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Old 02-25-2013, 09:08 AM #1
Umami
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Prison Reform

So I've posted articles about the corrupting effects of prison privatization before (http://www.justicepolicy.org/news/2615), but this is different. There is a prison in Norway where prisoners learn how to be functioning members of society while locked up.

http://www.guardian.co.uk/society/20...ed-like-people

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It always seemed to me while I was in jail that the real prison scandal was the horrendous rate of reoffending among released prisoners. In 2007, 14 prisons in England and Wales had reconvictions rates of more than 70%. At an average cost of 40,000 a year for each prisoner, this amounts to a huge investment in failure – and a total lack of consideration for potential future victims of released prisoners. That's the reason I'm keen to have a look at what has been hailed as the world's first "human ecological prison".

...

Through Nilsen's window I can see the church, the school and the library. Life for the prisoners is as normal as it is possible to be in a prison. It feels rather like a religious commune; there is a sense of peace about the place, although the absence of women (apart from some uniformed guards) and children is noticeable. Nilsen has coined a phrase for his prison: "an arena of developing responsibility." He pours me a cup of tea.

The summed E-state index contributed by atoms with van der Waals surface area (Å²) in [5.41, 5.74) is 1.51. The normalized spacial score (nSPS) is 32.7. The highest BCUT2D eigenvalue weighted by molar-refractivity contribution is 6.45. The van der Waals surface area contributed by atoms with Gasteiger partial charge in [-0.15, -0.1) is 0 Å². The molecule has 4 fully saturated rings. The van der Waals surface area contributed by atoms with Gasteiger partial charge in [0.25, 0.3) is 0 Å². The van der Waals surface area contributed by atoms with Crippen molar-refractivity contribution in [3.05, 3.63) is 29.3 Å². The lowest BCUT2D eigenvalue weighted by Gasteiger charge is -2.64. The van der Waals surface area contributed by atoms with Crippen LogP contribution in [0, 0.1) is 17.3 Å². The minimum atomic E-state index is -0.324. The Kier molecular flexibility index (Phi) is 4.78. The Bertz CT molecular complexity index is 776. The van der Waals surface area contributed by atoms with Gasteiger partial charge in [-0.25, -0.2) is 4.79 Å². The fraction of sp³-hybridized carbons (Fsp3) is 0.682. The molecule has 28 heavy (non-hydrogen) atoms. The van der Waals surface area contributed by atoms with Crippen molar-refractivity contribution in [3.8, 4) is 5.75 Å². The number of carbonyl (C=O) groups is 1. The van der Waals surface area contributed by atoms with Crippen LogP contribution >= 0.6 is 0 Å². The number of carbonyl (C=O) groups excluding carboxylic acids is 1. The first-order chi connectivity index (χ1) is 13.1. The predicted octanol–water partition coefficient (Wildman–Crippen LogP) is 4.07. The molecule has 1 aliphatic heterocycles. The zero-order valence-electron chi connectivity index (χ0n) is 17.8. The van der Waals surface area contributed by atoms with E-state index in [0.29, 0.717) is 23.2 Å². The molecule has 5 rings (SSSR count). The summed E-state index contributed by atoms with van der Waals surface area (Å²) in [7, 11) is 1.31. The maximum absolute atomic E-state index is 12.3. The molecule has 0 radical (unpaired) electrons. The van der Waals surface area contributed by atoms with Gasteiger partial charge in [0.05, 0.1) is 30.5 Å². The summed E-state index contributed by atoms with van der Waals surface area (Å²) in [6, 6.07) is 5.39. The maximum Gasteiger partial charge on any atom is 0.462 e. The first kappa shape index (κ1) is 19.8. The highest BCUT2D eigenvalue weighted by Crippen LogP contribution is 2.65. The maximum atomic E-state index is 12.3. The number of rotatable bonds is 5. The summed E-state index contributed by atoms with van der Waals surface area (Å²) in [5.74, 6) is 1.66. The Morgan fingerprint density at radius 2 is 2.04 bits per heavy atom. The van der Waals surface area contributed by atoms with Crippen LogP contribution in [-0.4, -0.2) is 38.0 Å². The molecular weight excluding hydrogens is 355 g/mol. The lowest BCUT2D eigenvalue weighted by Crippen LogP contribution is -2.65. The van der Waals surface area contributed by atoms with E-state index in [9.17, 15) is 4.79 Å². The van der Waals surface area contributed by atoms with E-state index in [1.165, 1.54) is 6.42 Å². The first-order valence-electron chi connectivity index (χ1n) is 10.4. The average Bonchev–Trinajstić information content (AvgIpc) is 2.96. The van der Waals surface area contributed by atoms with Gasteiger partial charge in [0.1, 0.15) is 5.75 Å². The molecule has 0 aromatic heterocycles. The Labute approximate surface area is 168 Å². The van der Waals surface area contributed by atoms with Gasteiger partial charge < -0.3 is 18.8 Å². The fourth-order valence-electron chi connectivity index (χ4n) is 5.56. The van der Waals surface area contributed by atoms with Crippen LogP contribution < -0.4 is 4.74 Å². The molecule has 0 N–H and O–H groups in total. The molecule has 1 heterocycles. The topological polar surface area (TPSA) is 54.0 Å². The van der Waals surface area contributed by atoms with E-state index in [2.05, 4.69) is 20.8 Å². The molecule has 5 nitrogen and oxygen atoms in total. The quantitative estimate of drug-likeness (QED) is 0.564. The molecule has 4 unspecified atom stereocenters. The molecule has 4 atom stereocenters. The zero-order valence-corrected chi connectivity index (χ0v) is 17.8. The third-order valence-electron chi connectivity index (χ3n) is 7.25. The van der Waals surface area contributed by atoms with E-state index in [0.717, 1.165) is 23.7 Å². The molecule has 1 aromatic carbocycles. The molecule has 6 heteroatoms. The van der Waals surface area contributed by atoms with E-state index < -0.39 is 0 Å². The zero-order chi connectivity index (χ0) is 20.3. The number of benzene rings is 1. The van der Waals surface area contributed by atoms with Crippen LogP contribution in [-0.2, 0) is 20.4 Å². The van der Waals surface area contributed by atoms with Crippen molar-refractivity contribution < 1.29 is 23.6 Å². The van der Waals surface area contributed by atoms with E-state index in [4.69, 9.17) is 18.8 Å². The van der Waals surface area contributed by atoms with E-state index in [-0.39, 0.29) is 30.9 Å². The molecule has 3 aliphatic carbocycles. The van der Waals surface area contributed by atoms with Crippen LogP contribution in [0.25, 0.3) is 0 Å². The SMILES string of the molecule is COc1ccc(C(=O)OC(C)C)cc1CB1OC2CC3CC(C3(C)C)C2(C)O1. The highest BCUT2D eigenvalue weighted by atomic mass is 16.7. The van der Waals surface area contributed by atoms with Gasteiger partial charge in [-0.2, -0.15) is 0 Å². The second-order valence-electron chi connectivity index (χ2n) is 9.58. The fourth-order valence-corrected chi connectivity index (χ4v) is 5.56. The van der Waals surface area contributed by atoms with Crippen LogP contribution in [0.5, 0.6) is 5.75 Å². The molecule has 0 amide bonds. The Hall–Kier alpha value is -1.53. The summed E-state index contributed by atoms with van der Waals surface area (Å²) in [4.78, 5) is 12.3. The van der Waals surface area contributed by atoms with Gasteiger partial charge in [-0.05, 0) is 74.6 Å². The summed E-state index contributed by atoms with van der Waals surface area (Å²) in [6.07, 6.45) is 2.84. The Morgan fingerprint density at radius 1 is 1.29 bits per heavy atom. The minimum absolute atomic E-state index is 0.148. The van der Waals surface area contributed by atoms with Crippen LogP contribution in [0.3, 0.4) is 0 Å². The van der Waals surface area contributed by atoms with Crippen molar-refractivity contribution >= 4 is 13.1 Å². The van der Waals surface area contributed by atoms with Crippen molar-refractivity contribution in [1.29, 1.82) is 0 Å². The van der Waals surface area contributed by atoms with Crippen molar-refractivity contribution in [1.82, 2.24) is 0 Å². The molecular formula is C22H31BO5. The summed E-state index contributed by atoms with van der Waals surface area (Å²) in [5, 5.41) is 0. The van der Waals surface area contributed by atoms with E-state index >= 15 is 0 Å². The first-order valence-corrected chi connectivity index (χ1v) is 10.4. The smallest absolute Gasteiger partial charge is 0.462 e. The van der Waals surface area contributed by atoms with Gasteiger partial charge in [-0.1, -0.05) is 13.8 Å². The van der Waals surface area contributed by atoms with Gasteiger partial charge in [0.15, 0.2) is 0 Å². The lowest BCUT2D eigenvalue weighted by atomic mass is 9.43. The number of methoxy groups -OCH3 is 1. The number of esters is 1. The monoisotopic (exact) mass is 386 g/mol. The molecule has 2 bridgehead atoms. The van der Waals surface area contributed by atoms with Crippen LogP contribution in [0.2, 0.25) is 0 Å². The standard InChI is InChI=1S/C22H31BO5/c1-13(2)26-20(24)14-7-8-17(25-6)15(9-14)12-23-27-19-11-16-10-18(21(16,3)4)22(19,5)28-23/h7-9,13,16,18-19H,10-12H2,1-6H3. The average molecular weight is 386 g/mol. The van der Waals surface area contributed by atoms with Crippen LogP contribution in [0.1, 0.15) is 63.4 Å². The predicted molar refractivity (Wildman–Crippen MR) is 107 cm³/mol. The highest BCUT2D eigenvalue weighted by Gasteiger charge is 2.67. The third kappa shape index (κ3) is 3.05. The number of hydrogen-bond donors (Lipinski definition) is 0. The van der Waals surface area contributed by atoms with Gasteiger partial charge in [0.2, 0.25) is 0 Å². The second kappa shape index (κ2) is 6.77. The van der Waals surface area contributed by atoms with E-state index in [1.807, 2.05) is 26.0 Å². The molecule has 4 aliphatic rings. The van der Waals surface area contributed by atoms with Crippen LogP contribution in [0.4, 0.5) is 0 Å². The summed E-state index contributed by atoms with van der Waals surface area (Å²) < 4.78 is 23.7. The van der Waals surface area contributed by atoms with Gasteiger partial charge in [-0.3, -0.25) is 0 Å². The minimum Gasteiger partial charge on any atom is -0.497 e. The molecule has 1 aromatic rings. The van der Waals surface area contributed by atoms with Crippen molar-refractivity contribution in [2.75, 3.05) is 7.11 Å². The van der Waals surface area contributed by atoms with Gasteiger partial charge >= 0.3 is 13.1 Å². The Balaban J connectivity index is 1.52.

"In closed prisons we keep them locked up for some years and then let them back out, not having had any real responsibility for working or cooking. In the law, being sent to prison is nothing to do with putting you in a terrible prison to make you suffer. The punishment is that you lose your freedom. If we treat people like animals when they are in prison they are likely to behave like animals. Here we pay attention to you as human beings."
What obstacles (not political) would prevent this from working in the US, if any?
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Old 02-25-2013, 09:36 AM #2
SevenGold-IV
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Culture is the largest obstacle. Many gangs have a cult like atmosphere and effectively brainwash members into lifelong loyalty. They also use prisons to network and recruit new members.
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Old 02-25-2013, 09:40 AM #3
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Our current system only makes sense if you plan on never releasing these individuals back into society. If time served is considered a payment of one's debt to society, forcing each offender to wear a scarlet letter making them un-hireable is equally misguided. There is a significant financial burden placed on the released which even an entry level job could not support, let alone the mere costs of living. However, our justice system is such that it effectively shackles all offenders to entry level work. Despite pretenses of "rehabilitation."